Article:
FIG. 2 is a side view of a second embodiment of the invention;
FIG. 3 is a perspective view of an air sac insert to be inserted into the embodiment of in FIG. 2;
FIG. 4 is a top perspective view of the embodiment of FIG. 1 illustrating the identification of the section corresponding to the painful foot area, and
FIG 4a is a broken away top plan view of the insole shown in FIG. 4.
Referring now to FIGS. 1 and 4 of the drawings, there is shown an adjustable support insole system 10 for a foot to be inserted into a shoe (not shown). This system 10 consists of a bottom layer 14 and a top insole layer 16. The bottom layer 14 is removably attached to the bottom surface 18 of the top insole layer 16.
This bottom layer 14 is formed of a plurality of removable sections 20 and 22 which extend downwardly and substantially transversely therethrough so that at least one or more sections 20 and\or 22 may be removed to create an empty space 24 and 26, respectively, directly below a corresponding painful area of the foot 12. The layers 14 and 16 can be removably attached by a hook and loop material or an adhesive material.
The removable sections 20 and 22 are of two different lengths. The dividing line between the longer section 20 and the shorter section 22 corresponds to the anatomical average metatarsal head length of the prospective users. The shorter section 22 allows for variation for those persons having shorter metatarsal heads. Additionally, widthwise there are two sections, labeled in FIGS. 1 and 4 as 1 and la, 2 and 2a, 3 and 3a, 4 and 4a, and 5 and 5a, per metatarsal head providing for further adjustability. Moreover, additional removable sections could be added to provide for further variations proximally, distally or both.
The individual sections 20 and 22 as shown in FIG. 1 are labeled with number/letter combinations. Therefore there are four individual sections 20 and 22 for each metatarsal head as indicated by an individual number and the number followed by a, b, or c. For example, sections 1, la, 1b and lc all correspond to the same metatarsal head. The user can remove as many or as few sections 20 and 22 as are necessary to relieve pressure on the painful foot area. Alternate identification methods well known in the art may be used such as color coding, numbering, lettering or any combination thereof.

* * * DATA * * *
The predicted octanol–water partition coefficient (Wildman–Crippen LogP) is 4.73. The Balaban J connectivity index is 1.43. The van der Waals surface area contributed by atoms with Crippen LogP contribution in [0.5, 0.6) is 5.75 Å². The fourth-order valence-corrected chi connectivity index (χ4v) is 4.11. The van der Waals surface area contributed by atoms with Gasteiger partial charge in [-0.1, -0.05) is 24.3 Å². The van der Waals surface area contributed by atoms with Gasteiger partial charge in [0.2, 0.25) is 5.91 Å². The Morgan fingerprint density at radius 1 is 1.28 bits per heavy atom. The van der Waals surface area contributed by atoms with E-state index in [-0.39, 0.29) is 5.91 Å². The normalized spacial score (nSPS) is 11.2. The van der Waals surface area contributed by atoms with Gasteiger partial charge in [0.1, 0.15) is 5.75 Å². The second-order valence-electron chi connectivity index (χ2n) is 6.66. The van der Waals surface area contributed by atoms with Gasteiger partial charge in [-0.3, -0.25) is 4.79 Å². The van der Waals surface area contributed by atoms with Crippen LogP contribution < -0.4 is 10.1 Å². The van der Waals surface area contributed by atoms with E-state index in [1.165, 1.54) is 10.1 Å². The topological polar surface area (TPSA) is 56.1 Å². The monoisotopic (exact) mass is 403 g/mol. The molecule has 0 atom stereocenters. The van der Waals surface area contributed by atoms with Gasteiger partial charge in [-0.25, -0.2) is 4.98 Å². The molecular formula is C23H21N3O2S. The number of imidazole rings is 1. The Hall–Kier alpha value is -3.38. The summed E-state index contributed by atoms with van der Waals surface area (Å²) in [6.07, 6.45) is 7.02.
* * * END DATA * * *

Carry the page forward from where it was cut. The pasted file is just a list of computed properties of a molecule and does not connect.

Referring now to FIG. 4, a chart 42 directly corresponding to the multi-sectional bottom layer 14 is printed on the top surface 17 of the top insole layer 16. In order to identify the exact sections 20 and/or 22 which correspond to the painful foot area, a marking system is used. An adhesive patch 44 bearing oil 46, ink or any other such marking agent is placed by the user on the painful foot area. The insole 10 is placed in a shoe and then the user puts his or her foot into the shoe as well. As the patch 44 and oil 46 come into contact with the top layer of the insole 16 a mark is made indicating the section that corresponds to the painful foot area.
The user removes his or her foot and the insole 10 from the shoe. Using the chart 42 the user can identify and remove the appropriate section 20 or 22 from the bottom multi-sectional layer 14 which corresponds to the section marked on the chart 42. The insole 10 is then ready for use.
Referring now to FIGS. 2 and 3, there is shown a second embodiment of the invention 30 which consists of an adjustable support insole system for use by a foot 12. The insole 30 has a first foot-shaped layer 32 and a second foot-shaped layer 26. The first foot-shaped layer 32 and the second foot-shaped layer 26 are attached to each other in such a way that a sleeve type arrangement 36 is formed between the first and second foot-shaped layers 32 and 26, respectively.
An insert 38 having a plurality of air filled sacs 40 can be inserted into the sleeve 36. The air sacs 40 extend substantially transversely to the first and second foot shaped layers 32 and 26 respectively. The insert 38 can correspond directly to metatarsal region of the foot, however it could extend further for other foot conditions. The air sacs 40 can be any desired shape, number or thickness. FIG. 3 shows an insert 38 having five transverse air sacs 40. An additional air sac 50 is provided for proximal support of the areas surrounding the painful foot region.
The air sacs 40 are labeled, again with numbers, letters, colors or any combination thereof for easy identification. A chart 42 and marking system similar to that described in connection with the first embodiment of this invention can again be used to identify the particular air sac 40 directly corresponding to the painful foot area. Once identified, the particular air sac 48 can be deflated and the insert placed into the sleeve. The deflated air sac 48 produces an empty space immediately beneath the painful foot area while the remaining inflated sacs 40 provide support to the surrounding areas.
Although the present invention has been described in considerable detail with respect to certain preferred versions thereof, other versions are possible. For example, the number, size and shape of the sections 20 and 22 and air sacs 40 could be varied for foot conditions other and the method of identifying the particular section to removed could be altered as well. Therefore, the spirit and scope of the appended claims should not be limited to the description of the preferred versions contained herein.
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|U.S. Classification||36/43, 36/140|
|International Classification||A43B17/02, A43B7/14, A43B17/03|
|Cooperative Classification||A43B7/1465, A43B7/1435, A43B17/03, A43B7/1425, A43B7/1445, A43B17/02|
|European Classification||A43B7/14A20B, A43B7/14A20M, A43B7/14A20F, A43B7/14A30R, A43B17/02, A43B17/03|
|Jan 15, 2002||REMI||Maintenance fee reminder mailed|
|Jun 24, 2002||LAPS||Lapse for failure to pay maintenance fees|
|Aug 20, 2002||FP||Expired due to failure to pay maintenance fee|
Effective date: 20020623